Gastronomy at BU is proud to announce that student Giselle Kennedy Lord was recently selected as the James Beard Foundation National Scholar Northwest.
The JBF National Scholars Program “provides ten high-impact scholarships of $20,000 each to food-focused candidates of exceptional talent.” Winners are chosen based on academic standing, personal recommendations, and professional recommendations.
“My application for the scholarship was centered around my focus in the BU gastronomy program, which is how people express home and identity through food and cooking. My thesis research, which I will do in the Spring of 2018, will be a deep dive into that theme as it relates to the Lebanese diaspora in Argentina and the Americas,” says Lord.
Giselle lives in the Columbia Gorge area of Oregon, where she launched her small business, Quincho, in 2015. In the years before launching Quincho and becoming a Gastronomy student at BU, she worked as a freelance video producer specializing in food and agriculture in the Pacific Northwest.
Giselle now hosts pop-up, food-culture-focused events with Quincho and she is currently working on launching an online shop of cookware and kitchenware connected to distinct food cultures and artistic traditions. According to Lord, “Quincho is about culture, community, and cookery. It’s a celebration of foodways and culinary tradition the world round. It’s a call to gather with like-minded people to learn something new, be inspired to explore, and empowered to create.”
Giselle will travel to Argentina in January to conduct ethnographic research for her thesis. In between interviews and kitchen sessions, she will be on the lookout for unique cookware and working to forge connections with local artisans. She also plans to eat a lot of empanadas, peruse every street fair, and hunt for vintage cookbooks.
Read on for a sneak peek into some of the Gastronomy classes we will be offering this Spring. Registration information can be found here.
Food and Art
Laura Ziman will teach Food and Art during the Spring 2018 semester and has prepared this Course Spotlight.
Looking at the earliest images, tableware and sculpture of food from the Ancient World to the contemporary, we will see the historic changes in objects and artwork that refer to cuisine. Discoveries will be made in the purposes and meaning of imagery and three-dimensional objects through time from a variety of cultures.
Artists’ lives will be explored through their work, the time they worked in and their country of origin leading to greater understanding of the art they created.
Posters, cookbooks, advertisements, films and models of food all contribute to the visual cornucopia we will explore.
This course includes trips to The Museum of Fine Arts, which contains food art from Mesopotamia to the 21st century. Ancient Greek oil pitchers, an American dining table from 19th Century Dorchester to 20th Century table settings will be visited.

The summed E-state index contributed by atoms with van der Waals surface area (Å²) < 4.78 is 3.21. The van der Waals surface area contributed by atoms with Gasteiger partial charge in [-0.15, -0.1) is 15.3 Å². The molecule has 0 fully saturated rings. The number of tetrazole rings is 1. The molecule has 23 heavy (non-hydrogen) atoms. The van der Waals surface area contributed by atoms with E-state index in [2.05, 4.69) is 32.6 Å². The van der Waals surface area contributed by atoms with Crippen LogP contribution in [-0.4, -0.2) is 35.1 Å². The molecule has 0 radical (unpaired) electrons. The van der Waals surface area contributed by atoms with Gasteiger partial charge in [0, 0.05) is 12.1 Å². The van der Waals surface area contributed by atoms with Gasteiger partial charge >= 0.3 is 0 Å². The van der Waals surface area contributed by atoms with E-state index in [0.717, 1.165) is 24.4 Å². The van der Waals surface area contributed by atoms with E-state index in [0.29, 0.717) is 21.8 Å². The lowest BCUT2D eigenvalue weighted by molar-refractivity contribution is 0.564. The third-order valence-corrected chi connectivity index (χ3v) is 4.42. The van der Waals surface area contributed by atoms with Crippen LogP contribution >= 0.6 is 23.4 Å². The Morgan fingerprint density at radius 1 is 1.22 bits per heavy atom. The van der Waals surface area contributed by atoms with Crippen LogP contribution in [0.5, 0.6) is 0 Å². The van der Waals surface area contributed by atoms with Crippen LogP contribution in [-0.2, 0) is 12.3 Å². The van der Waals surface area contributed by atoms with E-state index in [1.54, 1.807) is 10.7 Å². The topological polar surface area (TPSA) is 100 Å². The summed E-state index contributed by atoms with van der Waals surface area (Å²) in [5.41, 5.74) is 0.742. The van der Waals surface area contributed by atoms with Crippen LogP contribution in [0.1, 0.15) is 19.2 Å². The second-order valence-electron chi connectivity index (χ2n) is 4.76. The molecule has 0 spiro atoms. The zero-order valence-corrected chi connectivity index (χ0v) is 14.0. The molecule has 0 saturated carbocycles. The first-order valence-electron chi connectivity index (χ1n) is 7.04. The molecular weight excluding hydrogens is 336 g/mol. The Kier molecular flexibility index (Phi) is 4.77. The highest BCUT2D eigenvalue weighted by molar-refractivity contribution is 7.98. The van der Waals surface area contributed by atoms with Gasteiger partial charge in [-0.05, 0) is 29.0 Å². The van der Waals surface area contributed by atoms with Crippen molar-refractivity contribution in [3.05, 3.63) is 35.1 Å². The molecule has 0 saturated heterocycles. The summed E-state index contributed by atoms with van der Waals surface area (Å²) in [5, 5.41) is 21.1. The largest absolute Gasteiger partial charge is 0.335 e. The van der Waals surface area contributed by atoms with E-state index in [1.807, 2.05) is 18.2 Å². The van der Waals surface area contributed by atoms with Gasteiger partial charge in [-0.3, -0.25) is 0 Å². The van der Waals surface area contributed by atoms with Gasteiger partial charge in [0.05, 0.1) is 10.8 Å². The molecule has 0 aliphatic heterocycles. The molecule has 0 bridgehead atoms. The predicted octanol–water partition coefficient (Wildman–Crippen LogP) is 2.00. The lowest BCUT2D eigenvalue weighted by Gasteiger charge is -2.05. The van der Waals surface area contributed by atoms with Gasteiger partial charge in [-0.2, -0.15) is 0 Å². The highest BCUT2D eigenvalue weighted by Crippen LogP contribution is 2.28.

We will visit a food market and view the artistry in food arrangement and packaging. Food artists will be visiting the class to share the inspiration and discussion of techniques used in making their art.
Gender and Food
Dr. Megan J. Elias will teach Gender and Food during the Spring 2018 semester and has prepared this Course Spotlight.
Can a woman eat a Manwich? Can Dad produce Mom’s home cooking? And how is the movement away from gender binaries reflected in foodways? In Food and Gender we will explore ways in which language and behaviors around food both reinforce and challenge gender hierarchies and restrictive norms. Using frameworks developed in gender studies we will interrogate our contemporary foodscape through close readings of many media, including food blogs, magazines, TV shows and advertisements. We will also include our own cooking histories and habits in our research and discussion, taking note of when and how cultural assumptions about gender restrict our choices in the kitchen.
The course will include reading, research, field work, discussion, and cooking to help us understand why and how food has been gendered and how the process differs across place, time, and culture.
Students will be responsible for developing a group project together as well as working on individual investigations of gender and food.
Boston University’s Programs in Food and Wine and MLA in Gastronomy Program are pleased to announce the following lectures scheduled for the Fall 2017 semester. Lectures in the Pépin Series are free and open to the public, but registration with Boston University’s Programs in Food and Wine is required.
The Cooking Gene, with Michael Twitty
Tuesday, October 24 at 6pm College of Arts and Sciences, 725 Commonwealth Ave, Room 224
Renowned culinary historian, Michael W. Twitty, offers a fresh perspective on our most divisive cultural issue, race, using the popular but complicated lens of Southern cuisine and food culture. To do so he traced his ancestry—both black and white—through food, from Africa to America and slavery to freedom. Southern food is integral to the American culinary tradition, yet the question of who “owns” it is one of the most provocative touch points in our ongoing struggles over race. His mission, to re-create the culinary genius of Black colonial and antebellum chefs sits side by side with revealing truth that is more than skin deep—the power that food has to bring the kin of the enslaved and their former slaveholders to the table, where they can discover the real America together.
Food on the Page, with Megan Elias
Wednesday, November 8 at 6pm College of Arts and Sciences Building, 725 Commonwealth Ave, Room 224
What’s in a cookbook? More than repositories of recipes, cookbooks play a role in the creation of taste on both a personal and national level. From Fannie Farmer to the Chez Panisse Cookbook to food blogs, American cookbooks have commented on national cuisine while also establishing distinct taste cultures. In Food on the Page, Megan Elias explores what it means to take cookbooks seriously as a genre of writing that is as aspirational as it is prescriptive.
Remembering German-Jewish Culture through its Culinary Traditions, with Gabrielle Rossmer Gropman and Sonya Gropman
Wednesday, November 29 at 6pm
College of Arts and Sciences, 725 Commonwealth Ave, Room 224